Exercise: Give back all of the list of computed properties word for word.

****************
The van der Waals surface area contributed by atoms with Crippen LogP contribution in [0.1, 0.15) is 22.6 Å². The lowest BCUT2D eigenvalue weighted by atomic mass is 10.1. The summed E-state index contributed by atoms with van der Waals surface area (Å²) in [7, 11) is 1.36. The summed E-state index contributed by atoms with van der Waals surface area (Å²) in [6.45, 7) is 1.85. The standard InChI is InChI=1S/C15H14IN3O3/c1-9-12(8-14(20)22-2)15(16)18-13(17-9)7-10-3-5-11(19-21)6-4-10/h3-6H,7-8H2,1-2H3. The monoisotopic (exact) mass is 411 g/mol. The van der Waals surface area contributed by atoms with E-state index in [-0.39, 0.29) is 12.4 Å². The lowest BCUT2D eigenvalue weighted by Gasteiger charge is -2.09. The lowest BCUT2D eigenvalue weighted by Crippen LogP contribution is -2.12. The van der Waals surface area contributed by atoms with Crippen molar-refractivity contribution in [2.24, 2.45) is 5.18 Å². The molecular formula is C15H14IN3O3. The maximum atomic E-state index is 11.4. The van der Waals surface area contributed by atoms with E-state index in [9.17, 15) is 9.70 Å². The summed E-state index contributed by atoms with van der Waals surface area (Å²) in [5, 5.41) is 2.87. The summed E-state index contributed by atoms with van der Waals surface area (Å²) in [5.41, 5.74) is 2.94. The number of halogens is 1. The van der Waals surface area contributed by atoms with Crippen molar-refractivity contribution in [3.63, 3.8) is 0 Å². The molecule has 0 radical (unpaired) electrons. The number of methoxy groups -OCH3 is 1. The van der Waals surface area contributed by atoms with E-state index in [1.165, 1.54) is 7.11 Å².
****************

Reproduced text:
The van der Waals surface area contributed by atoms with Crippen LogP contribution in [0.1, 0.15) is 22.6 Å². The lowest BCUT2D eigenvalue weighted by atomic mass is 10.1. The summed E-state index contributed by atoms with van der Waals surface area (Å²) in [7, 11) is 1.36. The summed E-state index contributed by atoms with van der Waals surface area (Å²) in [6.45, 7) is 1.85. The standard InChI is InChI=1S/C15H14IN3O3/c1-9-12(8-14(20)22-2)15(16)18-13(17-9)7-10-3-5-11(19-21)6-4-10/h3-6H,7-8H2,1-2H3. The monoisotopic (exact) mass is 411 g/mol. The van der Waals surface area contributed by atoms with E-state index in [-0.39, 0.29) is 12.4 Å². The lowest BCUT2D eigenvalue weighted by Gasteiger charge is -2.09. The lowest BCUT2D eigenvalue weighted by Crippen LogP contribution is -2.12. The van der Waals surface area contributed by atoms with Crippen molar-refractivity contribution in [2.24, 2.45) is 5.18 Å². The molecular formula is C15H14IN3O3. The maximum atomic E-state index is 11.4. The van der Waals surface area contributed by atoms with E-state index in [9.17, 15) is 9.70 Å². The summed E-state index contributed by atoms with van der Waals surface area (Å²) in [5, 5.41) is 2.87. The summed E-state index contributed by atoms with van der Waals surface area (Å²) in [5.41, 5.74) is 2.94. The number of halogens is 1. The van der Waals surface area contributed by atoms with Crippen molar-refractivity contribution in [3.63, 3.8) is 0 Å². The molecule has 0 radical (unpaired) electrons. The number of methoxy groups -OCH3 is 1. The van der Waals surface area contributed by atoms with E-state index in [1.165, 1.54) is 7.11 Å².